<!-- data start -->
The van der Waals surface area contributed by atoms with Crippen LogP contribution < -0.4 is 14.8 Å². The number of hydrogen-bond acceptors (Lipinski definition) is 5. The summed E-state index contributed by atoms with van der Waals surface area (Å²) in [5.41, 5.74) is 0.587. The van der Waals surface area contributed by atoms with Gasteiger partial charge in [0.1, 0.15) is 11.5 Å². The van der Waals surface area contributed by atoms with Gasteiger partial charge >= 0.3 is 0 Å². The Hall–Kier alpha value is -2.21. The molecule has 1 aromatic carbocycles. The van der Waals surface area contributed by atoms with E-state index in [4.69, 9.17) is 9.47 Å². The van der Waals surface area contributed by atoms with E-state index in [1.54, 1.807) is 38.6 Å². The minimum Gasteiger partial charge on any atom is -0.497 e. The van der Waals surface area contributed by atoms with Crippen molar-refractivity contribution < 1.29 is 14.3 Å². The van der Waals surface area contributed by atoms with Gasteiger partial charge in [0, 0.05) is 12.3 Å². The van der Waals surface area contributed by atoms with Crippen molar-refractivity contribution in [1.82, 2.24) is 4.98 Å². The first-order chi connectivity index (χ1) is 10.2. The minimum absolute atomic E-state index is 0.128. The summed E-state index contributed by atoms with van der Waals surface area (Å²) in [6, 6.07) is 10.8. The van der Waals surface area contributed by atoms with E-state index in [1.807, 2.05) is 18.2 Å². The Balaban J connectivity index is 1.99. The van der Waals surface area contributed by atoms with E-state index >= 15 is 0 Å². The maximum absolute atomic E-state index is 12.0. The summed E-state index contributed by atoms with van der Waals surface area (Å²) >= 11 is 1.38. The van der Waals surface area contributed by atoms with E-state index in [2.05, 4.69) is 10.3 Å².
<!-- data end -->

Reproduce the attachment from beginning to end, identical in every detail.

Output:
The van der Waals surface area contributed by atoms with Crippen LogP contribution < -0.4 is 14.8 Å². The number of hydrogen-bond acceptors (Lipinski definition) is 5. The summed E-state index contributed by atoms with van der Waals surface area (Å²) in [5.41, 5.74) is 0.587. The van der Waals surface area contributed by atoms with Gasteiger partial charge in [0.1, 0.15) is 11.5 Å². The van der Waals surface area contributed by atoms with Gasteiger partial charge >= 0.3 is 0 Å². The Hall–Kier alpha value is -2.21. The molecule has 1 aromatic carbocycles. The van der Waals surface area contributed by atoms with E-state index in [4.69, 9.17) is 9.47 Å². The van der Waals surface area contributed by atoms with E-state index in [1.54, 1.807) is 38.6 Å². The minimum Gasteiger partial charge on any atom is -0.497 e. The van der Waals surface area contributed by atoms with Crippen molar-refractivity contribution < 1.29 is 14.3 Å². The van der Waals surface area contributed by atoms with Gasteiger partial charge in [0, 0.05) is 12.3 Å². The van der Waals surface area contributed by atoms with Crippen molar-refractivity contribution in [1.82, 2.24) is 4.98 Å². The first-order chi connectivity index (χ1) is 10.2. The minimum absolute atomic E-state index is 0.128. The summed E-state index contributed by atoms with van der Waals surface area (Å²) in [6, 6.07) is 10.8. The van der Waals surface area contributed by atoms with E-state index in [1.807, 2.05) is 18.2 Å². The Balaban J connectivity index is 1.99. The van der Waals surface area contributed by atoms with E-state index >= 15 is 0 Å². The maximum absolute atomic E-state index is 12.0. The summed E-state index contributed by atoms with van der Waals surface area (Å²) >= 11 is 1.38. The van der Waals surface area contributed by atoms with E-state index in [2.05, 4.69) is 10.3 Å².